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DARPA names MIT's 'robocar' a semifinalist

MIT's entry for the 2007 DARPA Urban Challenge competition is a self-piloted Land Rover LR3.
MIT's entry for the 2007 DARPA Urban Challenge competition is a self-piloted Land Rover LR3.
Photo / Donna Coveney

An MIT vehicle that effectively drives itself has been selected as a semifinalist in this year's DARPA Urban Challenge, a competition for cars and trucks that run without human help. The qualification was announced Thursday by DARPA, the central research and development organization for the Department of Defense.

The announcement means the MIT vehicle and its team of student and faculty developers will travel to an urban military training facility in Victorville, Calif., in late October to compete against 35 other robotic vehicles from across the country. In the semifinals and the finals in early November, the robots will have to execute simulated military supply missions in a mock urban area while obeying California traffic laws--without any human intervention.

"Our team is delighted to move forward to the next stage of the competition," said team leader John Leonard, professor of mechanical and ocean engineering at MIT. "I want to express my gratitude to everyone on our team for their tremendous hard work. I also want to thank all our sponsors for their generous support."

The MIT vehicle uses multiple laser range scanners, high-rate video cameras and automotive radar units to perform autonomous planning and motion control.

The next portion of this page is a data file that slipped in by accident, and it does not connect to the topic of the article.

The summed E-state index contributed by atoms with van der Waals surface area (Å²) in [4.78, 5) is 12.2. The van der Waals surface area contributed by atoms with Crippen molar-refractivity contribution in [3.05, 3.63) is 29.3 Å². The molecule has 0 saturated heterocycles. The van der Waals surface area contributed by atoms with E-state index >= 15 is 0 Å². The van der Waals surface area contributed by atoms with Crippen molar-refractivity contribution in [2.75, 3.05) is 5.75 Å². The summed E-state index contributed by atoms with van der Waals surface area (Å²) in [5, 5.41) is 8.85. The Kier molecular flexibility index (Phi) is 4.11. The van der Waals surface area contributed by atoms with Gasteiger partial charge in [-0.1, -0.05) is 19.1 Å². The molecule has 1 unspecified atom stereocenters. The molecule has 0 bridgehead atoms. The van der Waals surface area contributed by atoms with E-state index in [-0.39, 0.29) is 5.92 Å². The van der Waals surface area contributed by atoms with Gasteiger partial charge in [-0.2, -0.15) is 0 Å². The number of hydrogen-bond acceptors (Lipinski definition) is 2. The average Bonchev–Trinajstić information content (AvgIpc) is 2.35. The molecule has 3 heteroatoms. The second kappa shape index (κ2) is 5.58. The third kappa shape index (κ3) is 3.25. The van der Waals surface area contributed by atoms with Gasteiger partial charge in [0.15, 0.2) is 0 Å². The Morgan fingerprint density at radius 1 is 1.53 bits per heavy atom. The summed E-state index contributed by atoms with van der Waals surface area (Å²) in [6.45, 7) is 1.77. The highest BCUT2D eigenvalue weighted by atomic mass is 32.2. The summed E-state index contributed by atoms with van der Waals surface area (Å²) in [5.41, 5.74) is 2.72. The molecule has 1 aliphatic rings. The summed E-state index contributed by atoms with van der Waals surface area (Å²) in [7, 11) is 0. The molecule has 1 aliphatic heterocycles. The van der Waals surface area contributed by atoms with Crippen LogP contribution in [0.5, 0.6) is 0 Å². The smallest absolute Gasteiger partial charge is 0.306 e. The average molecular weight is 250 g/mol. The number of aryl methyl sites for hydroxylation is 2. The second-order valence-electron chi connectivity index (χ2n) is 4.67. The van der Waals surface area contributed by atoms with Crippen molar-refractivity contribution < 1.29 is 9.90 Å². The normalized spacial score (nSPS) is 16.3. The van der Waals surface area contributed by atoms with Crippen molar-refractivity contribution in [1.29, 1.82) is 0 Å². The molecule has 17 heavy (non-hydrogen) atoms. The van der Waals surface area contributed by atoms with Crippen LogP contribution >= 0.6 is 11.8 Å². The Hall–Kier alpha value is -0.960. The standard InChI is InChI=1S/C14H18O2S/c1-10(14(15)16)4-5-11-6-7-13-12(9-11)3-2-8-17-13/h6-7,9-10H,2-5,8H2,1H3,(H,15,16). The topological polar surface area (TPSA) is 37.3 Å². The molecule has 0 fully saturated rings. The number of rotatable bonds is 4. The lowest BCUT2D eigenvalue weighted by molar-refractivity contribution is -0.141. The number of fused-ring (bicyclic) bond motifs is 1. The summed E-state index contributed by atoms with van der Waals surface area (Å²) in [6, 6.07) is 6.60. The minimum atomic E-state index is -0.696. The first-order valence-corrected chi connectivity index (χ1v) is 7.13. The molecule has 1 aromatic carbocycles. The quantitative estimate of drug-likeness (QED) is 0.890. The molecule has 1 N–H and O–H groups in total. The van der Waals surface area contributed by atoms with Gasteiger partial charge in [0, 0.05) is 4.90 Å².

In the final Urban Challenge, set for Nov. 3, DARPA will award $2 million, $1 million and $500,000 awards to the top three finishers that complete the course within the six-hour time limit. Unlike the previous two competitions, this challenge will take place in an urban environment with the robotic vehicles required to autonomously operate amongst one another.

In addition to Leonard, key leaders of the MIT team include Professor Jonathan How and Associate Professor Emilio Frazzoli of the MIT Department of Aeronautics and Astronautics, Professor Seth Teller of the MIT Department of Electrical Engineering and Computer Science and Associate Professor David Barrett of Olin College.

The sponsors of Team MIT include the MIT School of Engineering, the MIT Computer Science and Artificial Intelligence Lab, MIT's Department of Electrical Engineering and Computer Science, the C.S. Draper Laboratory, the Ford-MIT Alliance, Land Rover, Quanta Computer, BAE Systems, MIT Lincoln Laboratory, MIT Information Services and Technology, South Shore Tri-Town Development Corporation, Delphi, Applanix, Mobileye, Nokia and Australia National University.

A version of this article appeared in MIT Tech Talk on September 12, 2007 (download PDF).

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